Timor-Leste

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Timor Leste Infographic

Overview

Three young friends.In 2002, Timor-Leste became the first new country of the 21st century in Southeast Asia. Home to more than 1.1 million people, Timor-Leste’s population is young and vulnerable. More than 51 percent of Timorese are under 18 years old, and the country’s low human development indicators underscore the high infant and maternal mortality rates as well as adult illiteracy.

Completion rates in primary and secondary education are low, and youth unemployment is high. Malnutrition is widespread — 45 percent of children under age 5 are underweight. Widespread poverty and a persisting legacy of violence are the post-independence challenges of the country.

ChildFund has served children in Timor-Leste since 1990.

Safeguarding Health

Timor-Leste has one of the highest infant mortality rates in Southeast Asia, at 44 per 1,000 live births. Causes include preventable diseases like diarrhea, malaria and respiratory ailments. With poor nutrition and low numbers of skilled attendants present at births, one in every 35 Timorese women is at risk of maternal death.

ChildFund Timor-Leste safeguards the health of infants and mothers through maternal and child health initiatives including facilitating the immunization of infants and pregnant mothers and training community volunteers to help their communities access village-level health services. These volunteers also provide information on the prevention of malaria, diarrhea and respiratory diseases and are trained to identify symptoms in seriously ill children and facilitate referral to professional health care when needed. These initiatives are pursued in coordination with the Ministry of Health.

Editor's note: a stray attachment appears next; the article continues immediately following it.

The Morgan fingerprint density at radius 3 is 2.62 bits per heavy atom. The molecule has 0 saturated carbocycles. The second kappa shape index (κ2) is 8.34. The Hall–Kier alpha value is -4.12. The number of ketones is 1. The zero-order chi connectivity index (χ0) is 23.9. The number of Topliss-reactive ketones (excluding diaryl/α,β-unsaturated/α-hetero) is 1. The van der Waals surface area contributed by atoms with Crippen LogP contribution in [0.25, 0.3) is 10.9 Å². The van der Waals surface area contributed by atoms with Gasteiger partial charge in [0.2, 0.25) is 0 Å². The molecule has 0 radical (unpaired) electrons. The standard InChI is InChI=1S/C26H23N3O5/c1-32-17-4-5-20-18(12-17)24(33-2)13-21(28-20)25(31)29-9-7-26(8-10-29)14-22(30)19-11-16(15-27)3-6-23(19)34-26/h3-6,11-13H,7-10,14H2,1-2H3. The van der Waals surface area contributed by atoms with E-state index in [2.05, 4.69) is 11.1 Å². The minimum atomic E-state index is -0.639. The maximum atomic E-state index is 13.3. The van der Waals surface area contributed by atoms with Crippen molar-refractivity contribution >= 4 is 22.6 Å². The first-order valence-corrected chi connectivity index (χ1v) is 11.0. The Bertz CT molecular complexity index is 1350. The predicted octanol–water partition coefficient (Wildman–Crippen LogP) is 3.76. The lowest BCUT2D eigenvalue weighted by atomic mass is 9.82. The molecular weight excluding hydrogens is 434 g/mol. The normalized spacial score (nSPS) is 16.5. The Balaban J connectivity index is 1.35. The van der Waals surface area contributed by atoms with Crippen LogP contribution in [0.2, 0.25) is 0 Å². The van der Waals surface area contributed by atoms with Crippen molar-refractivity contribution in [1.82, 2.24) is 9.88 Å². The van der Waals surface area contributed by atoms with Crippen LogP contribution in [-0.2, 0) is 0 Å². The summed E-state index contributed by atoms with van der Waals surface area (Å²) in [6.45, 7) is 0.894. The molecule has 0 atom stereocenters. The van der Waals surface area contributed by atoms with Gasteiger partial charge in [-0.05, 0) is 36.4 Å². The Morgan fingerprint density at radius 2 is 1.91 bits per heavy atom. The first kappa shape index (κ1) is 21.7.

In Timor-Leste, 37 percent of the rural population have no access to safe drinking water, and 52 percent have no access to toilets. ChildFund Timor-Leste provides rural communities with water and sanitation facilities and education on their use and maintenance. In a village in Maliana district, ChildFund Timor-Leste constructed three water wells, thereby saving villagers valuable time normally spent carrying water from a distant river.

“Before the water was far, but now we are happy because it is close,” says 12-year-old Elias.

In addition, laundry and washing areas and sanitation facilities were built, and parents and children were trained in diarrhea prevention and hygiene practices.

 

Support for Learning

The majority of Timor-Leste’s population lives in remote, rural villages. Many children are forced to drop out of school because of the long distances they have to walk for school. In many cases, boys are supported to continue their schooling whereas girls are not. A World Bank study in 2006 found that eight out of 10 children in grade five had not achieved minimum levels of learning.

Pre-school education is critical in the educational development of children because it prepares them for formal schooling. In Timor-Leste, ChildFund provides early childhood development support for children aged 3 to 5 in centers equipped with learning materials and basic facilities. Trained teachers conduct age-appropriate activities that enable the young children to learn, play and interact with their peers, laying groundwork for later academic achievement.

ChildFund Timor-Leste also works with primary schools and Parent Teacher Associations not only to improve school facilities and family literacy but also to encourage the involvement of the parents and the community in the education of their children.

The director of a primary school in Covalima district says, “There are many schools in Timor’s 13 districts, and although we always ask the government for support, government resources are limited. The support that we receive from ChildFund means that our students don’t have to sit on the floor to study.”

Accountability

ChildFund International has earned high ratings from Charity Navigator, the American Institute of Philanthropy and Charities Review Council.

Learn more about our financial accountability »

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